Are there any local places I can go and actually LOOK at homeschooling curriculum?
YES! There are two places in Houston where you can get hands-on with hundreds of different curricula:

The Homeschool Store, 12315 Ann Ln, Houston, TX 77064
Located on the Northwest side of Houston in the Tomball area, this amazing store is worth the drive. They sell new and used curriculum, and have lots of helpful staff. The employees are very knowledgeable, helpful, and never pushy. They have been in business for over 25 years, and you can spend HOURS in this lovely place. Makes a great road trip with other homeschool friends!

Mardel Christian Books, 20085 Gulf Fwy, Webster, TX 77598
While not specifically a homeschool store, Mardel has a decent selection of the most common homeschool curriculum including Saxon, Alpha Omega, Master Books, Memoria Press, Veritas Press, Critical Thinking company, Bright Ideas Press, Bob Jones, All About Spelling, A Reason for Writing, and MANY more. They also have a "homeschool sale" day in July with all curriculum and supplies being 20% off!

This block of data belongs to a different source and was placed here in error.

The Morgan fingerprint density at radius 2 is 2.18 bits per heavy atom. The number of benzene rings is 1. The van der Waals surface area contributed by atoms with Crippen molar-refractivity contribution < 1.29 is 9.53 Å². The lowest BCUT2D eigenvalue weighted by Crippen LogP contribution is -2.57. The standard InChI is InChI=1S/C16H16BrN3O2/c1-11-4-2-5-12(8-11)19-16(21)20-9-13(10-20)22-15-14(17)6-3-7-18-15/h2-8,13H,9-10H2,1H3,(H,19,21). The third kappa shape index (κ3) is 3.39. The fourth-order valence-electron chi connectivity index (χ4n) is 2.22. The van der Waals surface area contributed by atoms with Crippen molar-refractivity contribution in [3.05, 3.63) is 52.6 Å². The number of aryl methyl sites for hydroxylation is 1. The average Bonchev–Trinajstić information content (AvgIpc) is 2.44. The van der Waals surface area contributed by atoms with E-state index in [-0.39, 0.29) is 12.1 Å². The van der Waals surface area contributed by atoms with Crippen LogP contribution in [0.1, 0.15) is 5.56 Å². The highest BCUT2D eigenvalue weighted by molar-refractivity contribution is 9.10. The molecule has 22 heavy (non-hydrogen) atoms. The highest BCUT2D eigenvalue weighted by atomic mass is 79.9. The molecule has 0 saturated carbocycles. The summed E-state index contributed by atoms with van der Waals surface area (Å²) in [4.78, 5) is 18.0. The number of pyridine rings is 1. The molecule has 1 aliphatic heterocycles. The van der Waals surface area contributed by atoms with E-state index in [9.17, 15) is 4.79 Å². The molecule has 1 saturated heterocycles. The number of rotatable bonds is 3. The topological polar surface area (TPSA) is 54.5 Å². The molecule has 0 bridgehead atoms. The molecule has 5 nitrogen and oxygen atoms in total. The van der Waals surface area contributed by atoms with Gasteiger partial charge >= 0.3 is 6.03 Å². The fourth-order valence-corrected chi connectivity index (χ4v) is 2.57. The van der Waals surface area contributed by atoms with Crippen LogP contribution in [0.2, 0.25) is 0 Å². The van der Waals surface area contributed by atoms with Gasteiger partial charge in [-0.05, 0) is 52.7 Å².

Are there any websites that review homeschooling curriculum?

Cathy Duffy Reviews-Cathy Duffy has been reviewing curriculum for the homeschooling community since 1984. She also reviews other resources she believes are important for those interested in homeschooling, education, the origins debate, and related political and spiritual topics. While we stretch beyond homeschooling, our primary goal always remains the same: To help families successfully educate their own children!

What's the difference between a co-op and a support group?
While a co-op can be a support group, not all support groups are co-ops.